'Do You Trust This Computer?': Film Review

Tackles the daunting subject better than several predecessors.
8/17/2018

Chris Paine enlists academics, entrepreneurs and storytellers to assess the threats and promise of artificial intelligence.

Chris Paine's first documentary, Who Killed the Electric Car?, worried that a technological advance was so game-changing — in a good way — that powerful corporations might never allow it to enter the world. In Do You Trust This Computer?, he looks the other direction: at developments in artificial intelligence, seen as terrifying even by some involved in creating them, that may be out in the world before we even realize we want to stop them. Though it shows some strain in containing the topic's inherent sprawl, the doc is more thoughtful than some of its predecessors, and benefits from interviews with newsmakers like Elon Musk and, even better, Westworld co-creator Jonathan Nolan.

Things start unpromisingly, when a long, overheated string of sound bites leads into a clip of James Cameron's Termin— what do you mean you've seen this documentary before? Quickly, though, the doc moves from Skynet and HAL 9000 to Nolan, who worries that sci-fi has "cried wolf enough times" that, with AI now a real-world threat, the public may not be able to take it seriously. Paine and screenwriter Mark Monroe set out to illuminate tech observers' fears without sounding like Chicken Little.

After dutifully pointing out some of the ways AI is likely to improve the world (we give self-driving cars the benefit of the doubt here), the film moves to some familiar developments that make most humans more nervous: If an IBM program can beat us all at Jeopardy now, which of our jobs can truly be safe? There's the state-of-the-art robot laborer Baxter, the Da Vinci surgical assistant, and Japan's Erica, a fairly lifelike lady-bot who will surely take advantage of research Rana el Kaliouby is doing in teaching computers to read the emotions behind our facial expressions.

An epidemic of pink slips is one sort of fear; computerized execution is another. AI pioneer Stuart Russell reports that what keeps him awake is the idea of autonomous weapons: drones, which we already have, paired with algorithms that identify human targets and have the authority to fire. This was the subject of the well-publicized open letter a while back, in which experts across the spectrum warned governments to ban such systems. But our interviewees don't seem optimistic.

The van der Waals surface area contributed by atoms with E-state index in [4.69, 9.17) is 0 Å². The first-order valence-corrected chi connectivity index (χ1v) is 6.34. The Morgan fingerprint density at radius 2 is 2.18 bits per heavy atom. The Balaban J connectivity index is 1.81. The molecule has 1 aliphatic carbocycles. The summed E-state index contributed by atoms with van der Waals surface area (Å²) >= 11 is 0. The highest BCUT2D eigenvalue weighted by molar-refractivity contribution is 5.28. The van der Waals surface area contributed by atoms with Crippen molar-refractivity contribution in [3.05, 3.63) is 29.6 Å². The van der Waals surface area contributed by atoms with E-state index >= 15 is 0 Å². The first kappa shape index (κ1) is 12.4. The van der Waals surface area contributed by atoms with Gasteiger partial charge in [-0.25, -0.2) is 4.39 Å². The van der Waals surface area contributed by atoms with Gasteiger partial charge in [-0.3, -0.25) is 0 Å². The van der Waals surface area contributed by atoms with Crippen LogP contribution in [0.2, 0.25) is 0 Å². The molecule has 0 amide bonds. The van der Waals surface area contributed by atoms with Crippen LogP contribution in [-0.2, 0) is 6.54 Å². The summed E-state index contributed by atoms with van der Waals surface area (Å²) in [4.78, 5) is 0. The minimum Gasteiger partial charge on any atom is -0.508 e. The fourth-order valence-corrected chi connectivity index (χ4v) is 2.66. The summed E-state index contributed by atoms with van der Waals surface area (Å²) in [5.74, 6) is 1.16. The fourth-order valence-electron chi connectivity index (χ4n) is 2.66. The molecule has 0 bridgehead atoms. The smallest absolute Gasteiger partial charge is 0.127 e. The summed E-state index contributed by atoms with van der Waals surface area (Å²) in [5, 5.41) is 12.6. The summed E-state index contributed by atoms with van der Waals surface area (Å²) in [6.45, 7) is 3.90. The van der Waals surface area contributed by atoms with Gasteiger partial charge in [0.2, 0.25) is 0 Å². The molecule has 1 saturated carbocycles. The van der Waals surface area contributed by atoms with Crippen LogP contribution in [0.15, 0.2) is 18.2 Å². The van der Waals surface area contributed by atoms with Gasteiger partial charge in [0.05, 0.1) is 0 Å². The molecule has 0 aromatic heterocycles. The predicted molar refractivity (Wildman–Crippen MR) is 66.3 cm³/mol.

We're told, for instance, that a DIY AI system that cost its developers five hundred bucks "is beating" an Air Force project that cost $400 billion. But beating how? The nature of the contest is not explained; the rogue programmers aren't identified. Here and elsewhere, the daunting scope of AI's interactions with our world keeps Paine and Monroe from giving us the details we need. By contrast, the recent AlphaGo looked at one specialized use of AI (building a system that could master the ancient board game Go) and gave us enough background to both have a rough understanding of how "deep learning" works and make our own speculative leaps about other areas similar systems might soon overtake.

"Machines are natural psychopaths," says Stanford prof Jerry Kaplan, expanding on Musk's observation that "AI doesn't have to be evil to destroy humanity": If human interests get in the way of a computer's objective, and those values haven't been accounted for in its programming, the computer will happily disregard them. The film's fatalism deepens when another academic points out that even the people building today's deep-learning machines don't truly understand how they accomplish the things they do.

The film is in the home stretch before it even gets to Facebook, fake news, Cambridge Analytica and the politicians who benefit from an algorithm-distorted marketplace of ideas. It says little on this front that hasn't been said elsewhere, but as Paine moves toward the credits, he does use a smartly chosen image to drive home the doc's points. We're all doomed, basically — though if the filters of various search and social-media platforms are still letting messages like this get through to viewers, perhaps the war is not yet lost.

Production companies: Diamond Docs, Papercut Films Director: Chris Paine
Screenwriter: Mark Monroe
Producers: Tiffany Asakawa, Jessie Deeter
Director of photography: Thaddeus Wadleigh
Editor: Paul Crowder
Composer: Matter

78 minutes